Dates of Service: 1927-1957
1899: Born in Norway on March 14.
1914+/-: At age 15, Sven Olsen serves aboard a Norwegian Merchant ship for approximately 10 months. He then works on an English coal ship which was torpedoed by a German U-Boat during World War I off the coast of St. Nazaire, France.
1922-1925: Sven comes to the United States and Joins the U. S. Lighthouse Service as a seaman. He is assigned to lightship LV-69 on the Diamond Shoal station off the coast of North Carolina.
1925: Olsen returns to Norway
1927: Sven Olsen comes back to the United States where he re-joins the Lighthouse Service as a seaman and is assigned to LV-52 on the Fenwick Island Shoal station of off Delaware. The ship was a 118-feet long iron vessel powered by steam.
1930: Becomes a naturalized citizen of the United States. He, along with the entire crew of LV-52, is transferred to the LS-116 being constructed at the Charleston Drydock Company. The LS-116 was placed in service on July 31st, 1930, and assigned to the Fenwick Island Shoal station off of Delaware.
1933: The decision is made by the Lighthouse Service to replace the lightship with a lighted buoy and the light station is dis-established. LS-116 is equipped with a High Frequency Radio Direction Finding beacon. The ship is relocated to the Chesapeake light station which is 17 miles offshore of Virginia marking the entrance to the Chesapeake Bay.
1936: On September 17 – 18, LS-116 main anchor chain breaks so the ship becomes adrift in the track of a hurricane. The spare anchor is rigged, and its engine run ahead for 10 hours to reduce dragging of the spare anchor. The motor launch and whaleboat were damaged. It is relieved for repair on September 19 and returns to the station on September 25.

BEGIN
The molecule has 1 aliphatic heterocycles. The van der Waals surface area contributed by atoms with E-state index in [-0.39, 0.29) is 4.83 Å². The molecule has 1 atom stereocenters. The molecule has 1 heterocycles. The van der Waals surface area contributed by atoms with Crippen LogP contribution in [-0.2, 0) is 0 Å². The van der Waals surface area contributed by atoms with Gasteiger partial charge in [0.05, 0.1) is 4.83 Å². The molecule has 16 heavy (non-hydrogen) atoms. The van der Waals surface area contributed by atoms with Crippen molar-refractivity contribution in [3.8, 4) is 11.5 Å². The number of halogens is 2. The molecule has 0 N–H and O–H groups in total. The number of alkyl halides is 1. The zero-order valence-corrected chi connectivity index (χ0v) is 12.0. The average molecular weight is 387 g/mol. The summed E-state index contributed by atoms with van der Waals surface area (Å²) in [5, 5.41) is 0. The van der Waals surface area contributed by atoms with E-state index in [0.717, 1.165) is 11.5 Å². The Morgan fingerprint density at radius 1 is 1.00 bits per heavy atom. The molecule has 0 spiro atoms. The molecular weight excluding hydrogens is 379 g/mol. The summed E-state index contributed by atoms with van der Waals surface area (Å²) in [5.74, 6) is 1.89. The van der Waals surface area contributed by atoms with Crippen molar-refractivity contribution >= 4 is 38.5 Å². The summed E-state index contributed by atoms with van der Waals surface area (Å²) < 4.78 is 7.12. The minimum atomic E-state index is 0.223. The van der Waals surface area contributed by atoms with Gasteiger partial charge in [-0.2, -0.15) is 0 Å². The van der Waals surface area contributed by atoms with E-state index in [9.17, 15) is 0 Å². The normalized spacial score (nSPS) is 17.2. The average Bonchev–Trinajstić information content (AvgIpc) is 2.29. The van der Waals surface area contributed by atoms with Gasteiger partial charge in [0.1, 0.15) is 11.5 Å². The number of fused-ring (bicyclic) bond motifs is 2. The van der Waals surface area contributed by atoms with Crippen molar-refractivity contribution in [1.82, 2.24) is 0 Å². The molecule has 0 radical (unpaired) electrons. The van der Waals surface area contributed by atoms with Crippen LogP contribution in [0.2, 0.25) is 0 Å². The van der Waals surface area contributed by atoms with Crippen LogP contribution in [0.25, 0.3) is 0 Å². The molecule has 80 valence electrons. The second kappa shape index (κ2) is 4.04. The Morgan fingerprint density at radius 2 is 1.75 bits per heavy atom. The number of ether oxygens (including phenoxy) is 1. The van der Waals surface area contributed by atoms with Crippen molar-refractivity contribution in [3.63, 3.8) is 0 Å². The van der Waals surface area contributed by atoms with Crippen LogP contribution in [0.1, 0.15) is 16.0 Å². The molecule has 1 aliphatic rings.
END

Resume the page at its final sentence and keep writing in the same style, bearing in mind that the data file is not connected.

1939: The U.S. Lighthouse Service is absorbed into the U.S. Coast Guard. Sven decides to stay and enlists in the Coast Guard.
1940: In the US Census, Sven Olsen is listed as a mariner on LS-116 but by January 1941 he has transferred off the lightship.
1941: Sven Olsen is stationed in Crisfield, MD., where he served on the Coast Guard Buoy Tender 52305. His record of service in the Coast Guard after that is not known.
1957: Sven Olsen retires from the U. S. Coast Guard on May 31, as a Boatswain Mate 1st Class, after 30 years of continuous service.
1988: Sven T. Olsen dies on July 19. He is buried at Holly Hills Memorial Gardens, Baltimore, Maryland.
Sven T. Olsen Anecdotes
From a young age, Sven Olsen loved the water. By the age of 14, he signed up to work on fishing and coal boats, traveling to other countries on the North and Baltic seas, then England, France & Spain. After surviving one ship grounding and breaking apart, he worked on a freighter that was torpedoed and sunk by a German U-Boat in 1917. Sven spent several hours in the water until he was rescued by a French Naval boat.
After immigrating to the United States in 1927, he worked on lightships with his friend, another Norwegian, Captain Alexander Andersen. When the U.S. Coast Guard absorbed the U.S. Lighthouse Service, Olsen joined the Coast Guard and stayed until he retired in 1957, totaling 30 years of continuous service. At least 10-11 of those years were on the Lightship Chesapeake, LS-116 where he served as a seaman until late 1940.
In a Baltimore Sun Newspaper interview, Sven recalls two hurricanes in 1933 and 1936 which lasted approximately 24 hours, which unmoored the ship. One of his favorite pastimes was fishing, especially for sharks. One of those sharks was a 16-foot shark, which he made a walking stick from the shark’s spine.
Olsen described how the foghorn on the new LS-116 was a nuisance. It was composed of four separate horns facing each compass point, which sounded once every three minutes. Olsen said, “You really just couldn’t stay on the deck”. He describes one Christmas Eve in the late 1930s, when a dense fog blanked the harbor. The foghorn blew once every three minutes for 21 days!
After his retirement in 1957, Olsen moved to Baltimore and remained until his death in 1988.
Sources: Interview with Sven T. Olsen on August 19, 1980, by Frank Hebblethwaite / US Coast Guard Historian; 1940 U.S. Census; https://www.lightship116-538.org/; The Baltimore Sun, June 6, 1981